Attorney general continues push to raise smoking age

Bob Ferguson is continuing his quest to raise the legal age to purchase tobacco and vapor products from 18 to 21.

The attorney general testified on House Bill 1054 during the House Health Care and Wellness Committee this week. This is the third year his proposal has been up for consideration.

“Washington state has long been front and center in the fight to protect kids from the dangers of smoking,” Ferguson said in a news release. “It is past time to pass this proposal into law.”

A 2014 survey found that about 95 percent of adult tobacco users started using before they turned 21. And a 2015 report found that raising the sale age to 21 would lead to 249,000 fewer premature deaths.

Ferguson’s proposal would make Washington the third state (along with Hawaii and California) to increase its tobacco sale age to 21.

A December 2015 Elway Research poll showed that Ferguson has public support – 65 percent of Washingtonians support raising the age to 21.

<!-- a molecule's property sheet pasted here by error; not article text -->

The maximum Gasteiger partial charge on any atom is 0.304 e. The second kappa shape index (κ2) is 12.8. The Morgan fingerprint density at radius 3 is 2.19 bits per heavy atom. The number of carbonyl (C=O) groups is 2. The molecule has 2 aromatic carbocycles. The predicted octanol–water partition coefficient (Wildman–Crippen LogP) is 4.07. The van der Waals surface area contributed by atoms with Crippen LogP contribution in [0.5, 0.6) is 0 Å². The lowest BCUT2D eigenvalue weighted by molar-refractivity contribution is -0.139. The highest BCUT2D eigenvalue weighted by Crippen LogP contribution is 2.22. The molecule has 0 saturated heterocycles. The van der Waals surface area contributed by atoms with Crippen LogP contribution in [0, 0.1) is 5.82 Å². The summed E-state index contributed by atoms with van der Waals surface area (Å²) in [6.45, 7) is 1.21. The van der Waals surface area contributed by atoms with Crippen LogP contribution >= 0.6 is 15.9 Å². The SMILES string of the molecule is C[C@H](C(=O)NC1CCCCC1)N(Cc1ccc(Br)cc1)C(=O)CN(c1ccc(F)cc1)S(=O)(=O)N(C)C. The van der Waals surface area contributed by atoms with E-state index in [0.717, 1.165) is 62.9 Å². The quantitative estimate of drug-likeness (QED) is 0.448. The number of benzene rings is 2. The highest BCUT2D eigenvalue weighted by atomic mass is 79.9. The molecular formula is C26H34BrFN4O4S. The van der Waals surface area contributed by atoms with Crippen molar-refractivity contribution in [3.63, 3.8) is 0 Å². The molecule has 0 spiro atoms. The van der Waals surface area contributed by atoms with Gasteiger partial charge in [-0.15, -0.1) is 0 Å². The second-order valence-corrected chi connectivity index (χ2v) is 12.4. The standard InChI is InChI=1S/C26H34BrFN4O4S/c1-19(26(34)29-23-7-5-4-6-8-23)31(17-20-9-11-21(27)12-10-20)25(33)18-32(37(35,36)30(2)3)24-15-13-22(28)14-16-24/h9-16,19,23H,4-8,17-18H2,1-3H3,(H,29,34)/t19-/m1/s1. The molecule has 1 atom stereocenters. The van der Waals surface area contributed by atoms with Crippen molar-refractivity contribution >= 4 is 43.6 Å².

In addition, 47 legislators from both parties have signed on to support the bills.

Rep. Paul Harris, R-Vancouver, introduced the House version of the bill requested by the attorney general, and Sen, Mark Miloscia, R-Federal Way, sponsored the Senate version.

“It’s so incredibly important to keep the influence of cigarettes out of our high schools,” Harris said in the news release. “The positive impacts to the health of our kids simply can’t be overstated.”

Marissa Harshman

Marissa Harshman

I'm the health reporter for The Columbian newspaper in Vancouver, Wash. I started at The Columbian -- my hometown newspaper -- in September 2009. Reach me at or 360-735-4546.

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